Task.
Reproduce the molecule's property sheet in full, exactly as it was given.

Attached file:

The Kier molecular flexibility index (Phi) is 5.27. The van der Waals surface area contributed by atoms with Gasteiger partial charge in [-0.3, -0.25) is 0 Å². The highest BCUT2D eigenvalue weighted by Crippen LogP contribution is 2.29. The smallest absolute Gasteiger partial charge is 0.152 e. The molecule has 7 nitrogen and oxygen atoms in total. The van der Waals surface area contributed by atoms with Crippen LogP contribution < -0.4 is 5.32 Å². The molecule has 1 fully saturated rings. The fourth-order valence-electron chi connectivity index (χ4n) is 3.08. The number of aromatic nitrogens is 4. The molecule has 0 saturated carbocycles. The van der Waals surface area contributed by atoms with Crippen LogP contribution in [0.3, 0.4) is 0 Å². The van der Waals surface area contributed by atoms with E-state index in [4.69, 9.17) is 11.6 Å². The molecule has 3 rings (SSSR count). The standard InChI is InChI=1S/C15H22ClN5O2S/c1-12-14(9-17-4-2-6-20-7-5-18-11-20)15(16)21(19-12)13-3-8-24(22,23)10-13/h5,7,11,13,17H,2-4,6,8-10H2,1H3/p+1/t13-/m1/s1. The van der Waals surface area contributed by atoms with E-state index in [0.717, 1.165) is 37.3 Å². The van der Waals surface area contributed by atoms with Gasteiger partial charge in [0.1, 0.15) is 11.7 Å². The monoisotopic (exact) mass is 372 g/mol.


The Kier molecular flexibility index (Phi) is 5.27. The van der Waals surface area contributed by atoms with Gasteiger partial charge in [-0.3, -0.25) is 0 Å². The highest BCUT2D eigenvalue weighted by Crippen LogP contribution is 2.29. The smallest absolute Gasteiger partial charge is 0.152 e. The molecule has 7 nitrogen and oxygen atoms in total. The van der Waals surface area contributed by atoms with Crippen LogP contribution < -0.4 is 5.32 Å². The molecule has 1 fully saturated rings. The fourth-order valence-electron chi connectivity index (χ4n) is 3.08. The number of aromatic nitrogens is 4. The molecule has 0 saturated carbocycles. The van der Waals surface area contributed by atoms with Crippen LogP contribution in [0.3, 0.4) is 0 Å². The van der Waals surface area contributed by atoms with E-state index in [4.69, 9.17) is 11.6 Å². The molecule has 3 rings (SSSR count). The standard InChI is InChI=1S/C15H22ClN5O2S/c1-12-14(9-17-4-2-6-20-7-5-18-11-20)15(16)21(19-12)13-3-8-24(22,23)10-13/h5,7,11,13,17H,2-4,6,8-10H2,1H3/p+1/t13-/m1/s1. The van der Waals surface area contributed by atoms with E-state index in [0.717, 1.165) is 37.3 Å². The van der Waals surface area contributed by atoms with Gasteiger partial charge in [0.1, 0.15) is 11.7 Å². The monoisotopic (exact) mass is 372 g/mol.